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Air National Guard key to missions around the world

  • Published
  • By Monte Miller
  • 375th Airlift Wing Public Affairs
Many people refer to National Guard members as 'weekend warriors', but that simply isn't the case.

Hundreds of Guard units operate missions and perform the same duties as any other active duty wing or squadron in the Air Force on a daily basis.

One such unit is the 126th Air Refueling Wing at Scott Air Force Base, which performs daily refueling flights all over the country.

"This is the best job in the world," said Tech Sgt. Rick Gaddis, 126th ARWcrew chief. "I get to see the world and do something I love. If I didn't love it, I wouldn't have done it for this long. I enjoy working on airplanes."

Sergeant Gaddis added he began his career as active duty Air Force in 1979 and has seen many drastic changes since his early days working with B-52s with round analog gauges to the advanced digital flight controls and automated systems that are in place now.

"Navigators used to have to get their headings by using the stars," Sergeant Gaddis said. "Now its all computerized."

Several hours before each flight, Sergeant Gaddis and his counterparts are prepping planes for their missions.

"It's usually two or three hours before the flight crew arrives," he explained. "We do checks of all of the systems then they are double checked by the flight crew when they arrive."

When the flight crew of three arrives, they do yet another walk around of the aircraft and also check all of the flight controls while being assisted by the ground crews outside.

"We are their eyes and ears on the outside of the plane," Sergeant Gaddis said. "They cross check all of their systems and flight controls. Then we wait for them to load their flight plans and start their engines. When they do, we verify they have a good engine start and everything is running as it should be. We are very safety observant," he said.

Flight crews are generally assigned to one aircraft and are responsible for the overall maintenance and appearance of their plane every day. In addition, each flight crew has basic knowledge that can be used on any of the aircraft in the fleet.

Currently, the 126th ARW crews and pilots are in the process of training and getting to know the new KC-135R models, which just arrived about six months ago. There are many similarities with the KC-135A models the flight crews have had years of experience with.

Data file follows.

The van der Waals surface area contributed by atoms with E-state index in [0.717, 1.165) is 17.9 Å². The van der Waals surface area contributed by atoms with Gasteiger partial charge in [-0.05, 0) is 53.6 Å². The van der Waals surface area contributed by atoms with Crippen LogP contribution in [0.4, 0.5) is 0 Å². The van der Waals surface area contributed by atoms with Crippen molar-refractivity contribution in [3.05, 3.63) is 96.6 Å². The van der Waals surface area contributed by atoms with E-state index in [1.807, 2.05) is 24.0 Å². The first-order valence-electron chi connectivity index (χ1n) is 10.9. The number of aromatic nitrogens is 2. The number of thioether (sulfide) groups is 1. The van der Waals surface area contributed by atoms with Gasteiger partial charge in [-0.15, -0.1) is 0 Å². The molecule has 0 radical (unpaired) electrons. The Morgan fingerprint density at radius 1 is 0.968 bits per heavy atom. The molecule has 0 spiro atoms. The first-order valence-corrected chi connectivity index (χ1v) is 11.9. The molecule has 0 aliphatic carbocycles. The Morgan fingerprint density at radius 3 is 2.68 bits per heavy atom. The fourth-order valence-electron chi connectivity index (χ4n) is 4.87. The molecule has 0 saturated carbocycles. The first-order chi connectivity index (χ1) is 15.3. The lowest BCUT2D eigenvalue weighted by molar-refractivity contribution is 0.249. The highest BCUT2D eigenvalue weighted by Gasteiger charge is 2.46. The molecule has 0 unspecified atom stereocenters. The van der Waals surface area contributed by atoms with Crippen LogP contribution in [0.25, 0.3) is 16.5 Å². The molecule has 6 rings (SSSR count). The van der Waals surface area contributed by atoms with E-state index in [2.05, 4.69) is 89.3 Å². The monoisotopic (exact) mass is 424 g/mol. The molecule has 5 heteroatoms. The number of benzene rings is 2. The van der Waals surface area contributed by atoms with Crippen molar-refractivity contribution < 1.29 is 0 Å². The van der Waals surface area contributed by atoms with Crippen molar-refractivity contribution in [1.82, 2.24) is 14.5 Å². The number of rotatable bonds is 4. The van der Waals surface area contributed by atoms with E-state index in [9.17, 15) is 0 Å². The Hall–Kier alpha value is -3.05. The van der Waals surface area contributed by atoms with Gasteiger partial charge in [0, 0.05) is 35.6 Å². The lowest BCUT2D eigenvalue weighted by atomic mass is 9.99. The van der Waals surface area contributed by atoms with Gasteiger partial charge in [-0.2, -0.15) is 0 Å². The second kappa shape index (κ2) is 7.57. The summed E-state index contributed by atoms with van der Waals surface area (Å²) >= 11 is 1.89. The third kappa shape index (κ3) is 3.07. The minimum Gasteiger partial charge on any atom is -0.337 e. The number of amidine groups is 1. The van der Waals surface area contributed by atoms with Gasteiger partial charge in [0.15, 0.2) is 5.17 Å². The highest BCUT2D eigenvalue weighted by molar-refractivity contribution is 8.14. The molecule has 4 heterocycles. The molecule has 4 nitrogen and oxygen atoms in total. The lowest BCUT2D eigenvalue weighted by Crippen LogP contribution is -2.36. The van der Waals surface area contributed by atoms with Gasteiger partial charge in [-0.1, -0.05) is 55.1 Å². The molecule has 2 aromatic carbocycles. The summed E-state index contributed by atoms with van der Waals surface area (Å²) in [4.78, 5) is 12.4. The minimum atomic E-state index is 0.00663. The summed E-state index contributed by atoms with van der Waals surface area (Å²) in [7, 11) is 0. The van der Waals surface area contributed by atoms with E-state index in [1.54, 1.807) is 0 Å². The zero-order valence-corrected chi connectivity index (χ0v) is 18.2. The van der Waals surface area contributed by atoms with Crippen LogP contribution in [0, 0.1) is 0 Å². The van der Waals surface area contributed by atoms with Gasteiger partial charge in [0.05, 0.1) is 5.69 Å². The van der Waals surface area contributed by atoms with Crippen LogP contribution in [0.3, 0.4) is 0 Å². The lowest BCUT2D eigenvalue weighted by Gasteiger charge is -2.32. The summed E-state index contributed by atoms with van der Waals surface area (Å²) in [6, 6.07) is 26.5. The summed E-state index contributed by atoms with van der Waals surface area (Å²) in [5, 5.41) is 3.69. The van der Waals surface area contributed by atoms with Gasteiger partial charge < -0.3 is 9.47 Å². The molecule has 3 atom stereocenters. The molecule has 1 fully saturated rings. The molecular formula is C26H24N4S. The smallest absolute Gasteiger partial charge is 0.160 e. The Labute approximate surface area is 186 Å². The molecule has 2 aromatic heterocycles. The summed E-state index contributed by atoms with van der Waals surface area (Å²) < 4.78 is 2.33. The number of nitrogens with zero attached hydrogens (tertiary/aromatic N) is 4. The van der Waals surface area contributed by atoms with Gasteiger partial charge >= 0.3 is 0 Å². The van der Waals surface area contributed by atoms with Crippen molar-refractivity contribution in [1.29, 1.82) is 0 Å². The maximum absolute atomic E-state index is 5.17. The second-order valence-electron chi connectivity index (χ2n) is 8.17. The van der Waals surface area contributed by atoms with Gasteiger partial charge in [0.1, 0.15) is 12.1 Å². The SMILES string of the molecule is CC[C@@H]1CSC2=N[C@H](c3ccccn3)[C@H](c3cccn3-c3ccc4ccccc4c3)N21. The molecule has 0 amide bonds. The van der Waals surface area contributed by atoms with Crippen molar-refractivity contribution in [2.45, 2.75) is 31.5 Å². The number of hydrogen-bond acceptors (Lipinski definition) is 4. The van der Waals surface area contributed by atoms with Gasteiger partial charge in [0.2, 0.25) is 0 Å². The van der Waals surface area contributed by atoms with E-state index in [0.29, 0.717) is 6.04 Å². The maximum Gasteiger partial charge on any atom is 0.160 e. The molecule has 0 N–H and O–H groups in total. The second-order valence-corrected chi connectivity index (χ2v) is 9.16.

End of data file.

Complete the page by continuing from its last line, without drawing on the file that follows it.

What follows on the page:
"They are a lot like cars," Sergeant Gaddis said. "They can run for a long time with no problems, then they may have a snag. We have to know at least a little about every system on the plane. If we go on a trip with them, we may be the only ones that can repair something or know how to get a problem fixed," he said.

One thing many people may not know about an Air National Guard unit is they not only perform the same duties as active duty, but they also have many full time personnel that work everyday to keep planes flying.

Additional responsibilities of the full-time guard personnel include keeping all of the guardsmen and women up to date on any changes or updates that may have taken place since their last guard weekend.

In addition to their everyday mission duties, members of the National Guard are usually the first ones deployed to any state emergencies. For example, members of the 126th ARW were recently deployed to northern Illinois to assist communities with fighting floodwaters.

Maintenance crews in the hangar are also a vital part of the 126th Air Refueling Wing.

About once a month, a different KC-135 is rolled into their hangar for a periodic phase inspection, which adds up to taking the plane apart and putting it back together again while checking every detail.

This process is necessary, due to the age of the Air Force's refueling fleet. Most KC-135 aircraft average 50 years in age.

"These planes are very well maintained," Sergeant Gaddis said. "How many 50-year-old cars do you still see racing around the world?"

The phase inspections usually take about two weeks, or 10 man days with a crew of 20 checking the aircraft from top to bottom, inside and out and from nose to tail.

The maintenance and ground crews play a vital role in getting the planes in the air and flying safely, but that is just the tip of the iceberg when it comes to the overall refueling mission.

"Where the plane goes, what it refuels and when it comes back is all up to the flight crew and operations," Sergeant Gaddis said. "We just give them an airplane. "

Editor's note: This story is part one of a two part series on the 126th Air Refueling Wing.